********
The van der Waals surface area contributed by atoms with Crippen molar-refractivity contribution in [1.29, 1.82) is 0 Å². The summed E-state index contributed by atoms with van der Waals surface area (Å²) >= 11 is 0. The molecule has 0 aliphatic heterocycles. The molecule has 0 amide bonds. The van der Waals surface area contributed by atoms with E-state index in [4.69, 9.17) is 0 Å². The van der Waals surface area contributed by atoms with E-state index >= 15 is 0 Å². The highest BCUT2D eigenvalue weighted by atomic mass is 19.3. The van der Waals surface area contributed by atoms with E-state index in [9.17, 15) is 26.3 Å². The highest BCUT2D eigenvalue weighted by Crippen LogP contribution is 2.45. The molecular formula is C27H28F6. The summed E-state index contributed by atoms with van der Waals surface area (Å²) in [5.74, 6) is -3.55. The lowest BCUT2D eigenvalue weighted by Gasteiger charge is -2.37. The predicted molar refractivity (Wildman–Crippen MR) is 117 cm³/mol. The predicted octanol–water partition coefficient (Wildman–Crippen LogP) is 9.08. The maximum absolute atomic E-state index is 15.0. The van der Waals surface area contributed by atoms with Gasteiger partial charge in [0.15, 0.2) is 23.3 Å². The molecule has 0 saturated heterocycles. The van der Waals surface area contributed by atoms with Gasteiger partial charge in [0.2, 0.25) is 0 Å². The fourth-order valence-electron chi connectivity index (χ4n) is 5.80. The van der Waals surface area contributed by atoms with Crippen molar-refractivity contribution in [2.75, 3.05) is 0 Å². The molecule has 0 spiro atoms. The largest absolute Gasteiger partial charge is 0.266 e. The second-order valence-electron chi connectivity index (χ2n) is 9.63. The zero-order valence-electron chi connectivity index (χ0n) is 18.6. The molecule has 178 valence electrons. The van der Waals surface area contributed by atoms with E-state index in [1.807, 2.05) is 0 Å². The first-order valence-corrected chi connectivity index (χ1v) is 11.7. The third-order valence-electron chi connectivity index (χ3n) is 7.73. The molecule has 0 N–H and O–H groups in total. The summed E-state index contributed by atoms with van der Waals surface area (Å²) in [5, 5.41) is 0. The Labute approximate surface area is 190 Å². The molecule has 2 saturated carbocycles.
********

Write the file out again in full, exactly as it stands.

The van der Waals surface area contributed by atoms with Crippen molar-refractivity contribution in [1.29, 1.82) is 0 Å². The summed E-state index contributed by atoms with van der Waals surface area (Å²) >= 11 is 0. The molecule has 0 aliphatic heterocycles. The molecule has 0 amide bonds. The van der Waals surface area contributed by atoms with E-state index in [4.69, 9.17) is 0 Å². The van der Waals surface area contributed by atoms with E-state index >= 15 is 0 Å². The highest BCUT2D eigenvalue weighted by atomic mass is 19.3. The van der Waals surface area contributed by atoms with E-state index in [9.17, 15) is 26.3 Å². The highest BCUT2D eigenvalue weighted by Crippen LogP contribution is 2.45. The molecular formula is C27H28F6. The summed E-state index contributed by atoms with van der Waals surface area (Å²) in [5.74, 6) is -3.55. The lowest BCUT2D eigenvalue weighted by Gasteiger charge is -2.37. The predicted molar refractivity (Wildman–Crippen MR) is 117 cm³/mol. The predicted octanol–water partition coefficient (Wildman–Crippen LogP) is 9.08. The maximum absolute atomic E-state index is 15.0. The van der Waals surface area contributed by atoms with Gasteiger partial charge in [0.15, 0.2) is 23.3 Å². The molecule has 0 saturated heterocycles. The van der Waals surface area contributed by atoms with Gasteiger partial charge in [0.2, 0.25) is 0 Å². The fourth-order valence-electron chi connectivity index (χ4n) is 5.80. The van der Waals surface area contributed by atoms with Crippen molar-refractivity contribution in [2.75, 3.05) is 0 Å². The molecule has 0 spiro atoms. The largest absolute Gasteiger partial charge is 0.266 e. The second-order valence-electron chi connectivity index (χ2n) is 9.63. The zero-order valence-electron chi connectivity index (χ0n) is 18.6. The molecule has 178 valence electrons. The van der Waals surface area contributed by atoms with E-state index in [1.807, 2.05) is 0 Å². The first-order valence-corrected chi connectivity index (χ1v) is 11.7. The third-order valence-electron chi connectivity index (χ3n) is 7.73. The molecule has 0 N–H and O–H groups in total. The summed E-state index contributed by atoms with van der Waals surface area (Å²) in [5, 5.41) is 0. The Labute approximate surface area is 190 Å². The molecule has 2 saturated carbocycles.